WASHINGTON -- In the wake of Sen. Rand Paul's 13-hour filibuster, Senate Majority Leader Harry Reid said the Senate would vote on Saturday to end debate on President Obama's nominee to head the CIA, unless lawmakers reach an agreement to vote earlier.
Paul, who started speaking about 11:45 a.m. Wednesday, ended his filibuster shortly after midnight Thursday. His comments were less about John Brennan, Obama's CIA nominee and counterterrorism adviser, and more about the constitutionality of drone strikes on U.S. citizens at home and abroad without due process.
While Paul, R-Ky., ended his filibuster, Senate Majority Leader Mitch McConnell, also a Kentucky Republican, said he would continue to oppose Brennan's nomination and attempts to end debate on it.
"I'm going to speak as long as I can to draw attention to something I find very disturbing," Paul said when he started speaking Wednesday.
Senate Judiciary Chairman Pat Leahy, D-Vt., announced at a gun hearing Wednesday that the committee was planning a March 20 hearing to examine the domestic use of drones.
What started as a solo effort turned into a multi-senator debate that included one Democrat, Ron Wyden of Oregon, and at least seven Republicans questioning the constitutionality of drone strikes on U.S. citizens at home and abroad.
In a show of support, several of Paul's colleagues who share his conservative views came to the floor to take turns speaking for him and trading questions. Sen. Ted Cruz, R-Texas, read Twitter messages from people eager to "Stand With Rand." Sen. Marco Rubio, R-Fla., made references to rappers Jay-Z and Wiz Khalifa.
"No American should be killed by a drone on American soil without first being charged with a crime, without first being found guilty of a crime by a court," Paul said. "How can you kill someone without going to a judge, or a jury?"
Paul, a critic of Obama's unmanned drone policy, started his filibuster by demanding the president or Attorney General Eric Holder issue a statement assuring that unmanned aircraft would not be used in the United States to kill terrorism suspects who are U.S. citizens.
Paul said his focus was on constitutional issues. "We really just want (Obama) to say he won't" attack non-combatants on U.S. soil.
While Paul said he cared more about the constitutionality of drone strikes, some of his fellow Republicans jumped on the filibuster as a way to raise money. The National Republican Senatorial Committee sent alerts Wednesday soliciting donations and mentioned Paul. Sen. Jerry Moran, R-Kan., who chairs the NRSC participated in the filibuster with Paul.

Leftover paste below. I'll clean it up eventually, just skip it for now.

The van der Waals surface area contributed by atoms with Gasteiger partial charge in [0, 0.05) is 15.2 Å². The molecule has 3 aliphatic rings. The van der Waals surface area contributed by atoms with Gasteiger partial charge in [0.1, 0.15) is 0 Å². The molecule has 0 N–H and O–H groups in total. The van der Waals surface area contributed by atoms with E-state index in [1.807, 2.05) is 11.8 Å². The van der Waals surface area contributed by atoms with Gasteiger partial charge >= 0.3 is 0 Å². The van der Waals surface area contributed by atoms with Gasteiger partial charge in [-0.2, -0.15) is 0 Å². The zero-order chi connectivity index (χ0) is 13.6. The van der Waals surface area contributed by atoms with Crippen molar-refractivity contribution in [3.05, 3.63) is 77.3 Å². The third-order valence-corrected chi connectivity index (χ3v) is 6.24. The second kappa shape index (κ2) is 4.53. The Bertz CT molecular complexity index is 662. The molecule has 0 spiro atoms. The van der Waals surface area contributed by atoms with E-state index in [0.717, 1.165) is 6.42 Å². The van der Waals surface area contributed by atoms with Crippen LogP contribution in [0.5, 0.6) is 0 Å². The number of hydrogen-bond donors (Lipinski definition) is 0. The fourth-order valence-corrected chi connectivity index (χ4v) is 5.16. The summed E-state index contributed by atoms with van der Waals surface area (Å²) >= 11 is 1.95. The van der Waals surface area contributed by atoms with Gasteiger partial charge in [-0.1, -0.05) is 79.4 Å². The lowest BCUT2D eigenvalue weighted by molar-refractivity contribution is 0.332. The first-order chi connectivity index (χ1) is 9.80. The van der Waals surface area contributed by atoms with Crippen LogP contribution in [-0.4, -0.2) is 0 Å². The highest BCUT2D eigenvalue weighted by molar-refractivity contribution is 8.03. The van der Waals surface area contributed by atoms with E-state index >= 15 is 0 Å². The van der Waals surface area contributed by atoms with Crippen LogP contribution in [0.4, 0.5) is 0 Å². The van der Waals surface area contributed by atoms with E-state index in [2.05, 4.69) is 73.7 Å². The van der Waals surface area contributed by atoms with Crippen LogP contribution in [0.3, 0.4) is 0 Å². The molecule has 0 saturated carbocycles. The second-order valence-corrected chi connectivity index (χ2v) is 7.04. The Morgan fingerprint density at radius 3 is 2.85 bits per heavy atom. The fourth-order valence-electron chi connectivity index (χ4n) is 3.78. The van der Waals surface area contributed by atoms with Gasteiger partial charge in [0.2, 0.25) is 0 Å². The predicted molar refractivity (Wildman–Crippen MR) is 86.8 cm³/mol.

The federal government has not conducted such operations and doesn't plan to, Holder told Paul in a March 4 letter. But, Holder added, it was possible Obama could be forced by an "extraordinary circumstance" to kill citizens inside the United States, and he cited the Pearl Harbor and 9/11 attacks as examples.
During his filibuster, Paul said the fuzziness of such language created a slippery slope that could lead to the targeting of citizens who merely have different opinions about policies than the president.
"You can't be judge, jury and executioner all in one," Paul said.
Wyden, a longtime critic of excessive government intelligence and surveillance programs, said "the senator from Kentucky has made a number of important points."
There are times, Wyden said, when a U.S. citizen who takes up arms against the United States while overseas can be attacked by a drone. But the executive branch of government, he said, should not be allowed to "conduct such a far-reaching policy without scrutiny."
It's not a partisan issue, Paul said, noting that he voted to support the nominations of John Kerry and Chuck Hagel, the secretaries of State and Defense.
Paul and other senators had delayed a full Senate vote on Brennan's nomination until they received more information about the drone program. The White House provided Justice Department documents on the drone program to the Senate Intelligence Committee on Tuesday.
The committee then voted 12-3 to approve Brennan's nomination.
While Paul's filibuster gathered favorable attention throughout the day and into the night Wednesday, not all conservatives were impressed. The conservative editorial page of The Wall Street Journal said: "The country needs more Senators who care about liberty, but if Mr. Paul wants to be taken seriously he needs to do more than pull political stunts that fire up impressionable libertarian kids in their college dorms. He needs to know what he's talking about."
Sen. John McCain, R-Ariz., also criticized the filibuster on the Senate floor Thursday, saying the participants "should know better."
Brennan has been closely linked to the drone program. The administration has used the unmanned aircraft to regularly target suspected terrorists in the Middle East and Africa.
In 2011, U.S.-born cleric Anwar al-Awlaki was killed by a drone strike in Yemen, raising questions about the use of the armed drones on American citizens.
Before coming to the White House, Brennan served 25 years in the CIA.
Contributing: Susan Davis in Washington; Alia E. Dastagir in McLean, Va.; the Associated Press